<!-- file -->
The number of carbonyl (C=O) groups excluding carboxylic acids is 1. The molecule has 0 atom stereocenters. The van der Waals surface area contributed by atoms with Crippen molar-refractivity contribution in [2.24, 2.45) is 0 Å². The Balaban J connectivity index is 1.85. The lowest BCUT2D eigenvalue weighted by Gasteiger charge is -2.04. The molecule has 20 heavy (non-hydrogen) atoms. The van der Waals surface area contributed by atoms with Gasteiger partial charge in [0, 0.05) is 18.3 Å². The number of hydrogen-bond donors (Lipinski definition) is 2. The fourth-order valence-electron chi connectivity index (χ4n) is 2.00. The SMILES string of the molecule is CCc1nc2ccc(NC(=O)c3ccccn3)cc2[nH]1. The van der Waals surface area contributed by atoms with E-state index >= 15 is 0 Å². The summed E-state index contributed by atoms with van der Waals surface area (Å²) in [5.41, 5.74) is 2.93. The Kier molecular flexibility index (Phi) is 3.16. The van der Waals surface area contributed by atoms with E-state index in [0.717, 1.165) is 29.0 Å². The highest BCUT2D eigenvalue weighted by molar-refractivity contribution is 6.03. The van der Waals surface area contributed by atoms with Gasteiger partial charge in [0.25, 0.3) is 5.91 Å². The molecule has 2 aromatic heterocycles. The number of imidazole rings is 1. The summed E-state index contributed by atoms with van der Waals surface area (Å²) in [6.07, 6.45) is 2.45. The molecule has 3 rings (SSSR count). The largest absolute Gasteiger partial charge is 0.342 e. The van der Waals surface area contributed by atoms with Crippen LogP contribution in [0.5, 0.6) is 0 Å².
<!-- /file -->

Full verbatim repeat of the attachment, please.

The number of carbonyl (C=O) groups excluding carboxylic acids is 1. The molecule has 0 atom stereocenters. The van der Waals surface area contributed by atoms with Crippen molar-refractivity contribution in [2.24, 2.45) is 0 Å². The Balaban J connectivity index is 1.85. The lowest BCUT2D eigenvalue weighted by Gasteiger charge is -2.04. The molecule has 20 heavy (non-hydrogen) atoms. The van der Waals surface area contributed by atoms with Gasteiger partial charge in [0, 0.05) is 18.3 Å². The number of hydrogen-bond donors (Lipinski definition) is 2. The fourth-order valence-electron chi connectivity index (χ4n) is 2.00. The SMILES string of the molecule is CCc1nc2ccc(NC(=O)c3ccccn3)cc2[nH]1. The van der Waals surface area contributed by atoms with E-state index >= 15 is 0 Å². The summed E-state index contributed by atoms with van der Waals surface area (Å²) in [5.41, 5.74) is 2.93. The Kier molecular flexibility index (Phi) is 3.16. The van der Waals surface area contributed by atoms with E-state index in [0.717, 1.165) is 29.0 Å². The highest BCUT2D eigenvalue weighted by molar-refractivity contribution is 6.03. The van der Waals surface area contributed by atoms with Gasteiger partial charge in [0.25, 0.3) is 5.91 Å². The molecule has 2 aromatic heterocycles. The number of imidazole rings is 1. The summed E-state index contributed by atoms with van der Waals surface area (Å²) in [6.07, 6.45) is 2.45. The molecule has 3 rings (SSSR count). The largest absolute Gasteiger partial charge is 0.342 e. The van der Waals surface area contributed by atoms with Crippen LogP contribution in [0.5, 0.6) is 0 Å².